Fishing a spoon – a flashy slab of metal with a hook attached to one end and a split ring to the other, spoons are one of the oldest fishing lures. Few other cold-water lure presentation come close to accomplishing what an angler can do with a jigging spoon. When properly manipulated by the angler, these lures imitate an injured or struggling baitfish. Predators will find an injured baitfish an easier meal and always grab those first.
Location:Jigging spoons really shine when predators are deeper than 15 feet. I think, the most comfortable spoonin’ depth is 20 to 35 feet. Heck, its possible to spoon jig in 40 to 50 feet, if that is where the baitfish and gamefish are located, but at those depths, chance are any fish you bring up will not survive release. The depth finder is used to locate baitfish and suspected gamefish on deep structure. It assists in finding search points extending into the lake, creek channels lips with stumps or standing timer, deep rock piles and ledges.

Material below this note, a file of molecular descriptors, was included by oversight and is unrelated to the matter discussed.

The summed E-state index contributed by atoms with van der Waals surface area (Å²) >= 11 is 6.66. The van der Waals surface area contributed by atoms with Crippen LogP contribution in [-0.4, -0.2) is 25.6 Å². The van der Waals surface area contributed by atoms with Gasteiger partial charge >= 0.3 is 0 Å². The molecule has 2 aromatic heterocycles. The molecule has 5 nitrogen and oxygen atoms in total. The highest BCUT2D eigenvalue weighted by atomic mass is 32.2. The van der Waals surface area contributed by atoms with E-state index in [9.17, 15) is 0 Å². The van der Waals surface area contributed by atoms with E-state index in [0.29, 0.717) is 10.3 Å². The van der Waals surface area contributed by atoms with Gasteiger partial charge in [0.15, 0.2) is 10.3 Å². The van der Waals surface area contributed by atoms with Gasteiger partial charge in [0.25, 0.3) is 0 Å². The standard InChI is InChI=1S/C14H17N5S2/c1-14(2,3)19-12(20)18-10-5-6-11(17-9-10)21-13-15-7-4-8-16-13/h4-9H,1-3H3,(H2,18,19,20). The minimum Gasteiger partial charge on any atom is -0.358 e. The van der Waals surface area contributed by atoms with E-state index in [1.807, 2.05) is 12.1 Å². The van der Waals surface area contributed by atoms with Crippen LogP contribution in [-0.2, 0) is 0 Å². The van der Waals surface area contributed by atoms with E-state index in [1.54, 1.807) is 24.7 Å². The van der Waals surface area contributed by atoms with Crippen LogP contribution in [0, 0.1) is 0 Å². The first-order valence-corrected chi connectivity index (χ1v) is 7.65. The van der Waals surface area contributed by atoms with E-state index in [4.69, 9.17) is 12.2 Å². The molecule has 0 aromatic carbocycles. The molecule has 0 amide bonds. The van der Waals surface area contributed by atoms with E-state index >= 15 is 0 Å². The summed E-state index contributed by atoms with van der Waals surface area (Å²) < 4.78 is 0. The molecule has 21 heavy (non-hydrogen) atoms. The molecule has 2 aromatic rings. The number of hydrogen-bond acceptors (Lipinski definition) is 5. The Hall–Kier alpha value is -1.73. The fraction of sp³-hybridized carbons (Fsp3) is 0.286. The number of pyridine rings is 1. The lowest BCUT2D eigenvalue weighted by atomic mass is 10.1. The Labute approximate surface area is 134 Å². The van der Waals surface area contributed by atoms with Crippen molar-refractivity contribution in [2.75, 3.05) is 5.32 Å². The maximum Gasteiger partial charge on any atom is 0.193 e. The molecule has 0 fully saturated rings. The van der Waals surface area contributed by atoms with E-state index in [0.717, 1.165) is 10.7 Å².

Presentation:In cold water, the most efficient way to jig a spoon is right over the top of the suspected group of fish. It’s called vertical jigging. Vertical jigging is simply a matter of free-spooling the spoon straight down to the bottom or to a mid-depth, where the action is happening. Bass may hit the spoon during its initial descent, but if it makes it to the bottom or mid-depth location as observed on the sonar, you will have to try a few different lift and drop techniques. Normally, I start by lightly pumping the rod, raising the spoon about 12 to 18 inches, then letting it fall back on semi slack line. My next would be a harder rod snap to make the spoon jump 2 to 3 feet to see if that will draw a strike. Cold-Water Spoonin’ Winter 2012 Bass Angler Magazine by Darl Black